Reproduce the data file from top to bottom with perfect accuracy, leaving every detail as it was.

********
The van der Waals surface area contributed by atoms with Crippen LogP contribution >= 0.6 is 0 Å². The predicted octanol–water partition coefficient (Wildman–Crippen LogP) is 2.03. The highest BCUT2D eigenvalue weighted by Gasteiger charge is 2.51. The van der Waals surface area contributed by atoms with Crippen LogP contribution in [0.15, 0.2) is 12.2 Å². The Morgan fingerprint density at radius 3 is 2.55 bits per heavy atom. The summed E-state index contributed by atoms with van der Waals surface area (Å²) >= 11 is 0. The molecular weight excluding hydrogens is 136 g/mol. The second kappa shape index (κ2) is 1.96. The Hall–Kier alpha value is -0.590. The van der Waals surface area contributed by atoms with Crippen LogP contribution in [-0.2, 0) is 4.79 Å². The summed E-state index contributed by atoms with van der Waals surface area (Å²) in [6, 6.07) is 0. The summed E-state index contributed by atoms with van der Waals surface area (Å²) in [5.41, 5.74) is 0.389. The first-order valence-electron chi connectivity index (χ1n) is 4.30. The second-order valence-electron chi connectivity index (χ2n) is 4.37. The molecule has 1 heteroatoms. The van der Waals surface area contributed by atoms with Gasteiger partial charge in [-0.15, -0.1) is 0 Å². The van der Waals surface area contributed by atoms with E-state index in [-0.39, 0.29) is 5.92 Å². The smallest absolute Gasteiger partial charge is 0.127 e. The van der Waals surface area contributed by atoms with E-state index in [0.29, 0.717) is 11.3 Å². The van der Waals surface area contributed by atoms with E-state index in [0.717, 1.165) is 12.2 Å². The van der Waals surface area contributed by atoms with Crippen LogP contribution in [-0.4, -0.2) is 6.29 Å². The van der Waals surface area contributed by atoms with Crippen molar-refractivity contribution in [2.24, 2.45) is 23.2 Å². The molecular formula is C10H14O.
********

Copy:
The van der Waals surface area contributed by atoms with Crippen LogP contribution >= 0.6 is 0 Å². The predicted octanol–water partition coefficient (Wildman–Crippen LogP) is 2.03. The highest BCUT2D eigenvalue weighted by Gasteiger charge is 2.51. The van der Waals surface area contributed by atoms with Crippen LogP contribution in [0.15, 0.2) is 12.2 Å². The Morgan fingerprint density at radius 3 is 2.55 bits per heavy atom. The summed E-state index contributed by atoms with van der Waals surface area (Å²) >= 11 is 0. The molecular weight excluding hydrogens is 136 g/mol. The second kappa shape index (κ2) is 1.96. The Hall–Kier alpha value is -0.590. The van der Waals surface area contributed by atoms with Crippen LogP contribution in [-0.2, 0) is 4.79 Å². The summed E-state index contributed by atoms with van der Waals surface area (Å²) in [6, 6.07) is 0. The summed E-state index contributed by atoms with van der Waals surface area (Å²) in [5.41, 5.74) is 0.389. The first-order valence-electron chi connectivity index (χ1n) is 4.30. The second-order valence-electron chi connectivity index (χ2n) is 4.37. The molecule has 1 heteroatoms. The van der Waals surface area contributed by atoms with Gasteiger partial charge in [-0.15, -0.1) is 0 Å². The van der Waals surface area contributed by atoms with E-state index in [-0.39, 0.29) is 5.92 Å². The smallest absolute Gasteiger partial charge is 0.127 e. The van der Waals surface area contributed by atoms with E-state index in [0.29, 0.717) is 11.3 Å². The van der Waals surface area contributed by atoms with E-state index in [0.717, 1.165) is 12.2 Å². The van der Waals surface area contributed by atoms with Crippen LogP contribution in [-0.4, -0.2) is 6.29 Å². The van der Waals surface area contributed by atoms with Crippen molar-refractivity contribution in [2.24, 2.45) is 23.2 Å². The molecular formula is C10H14O.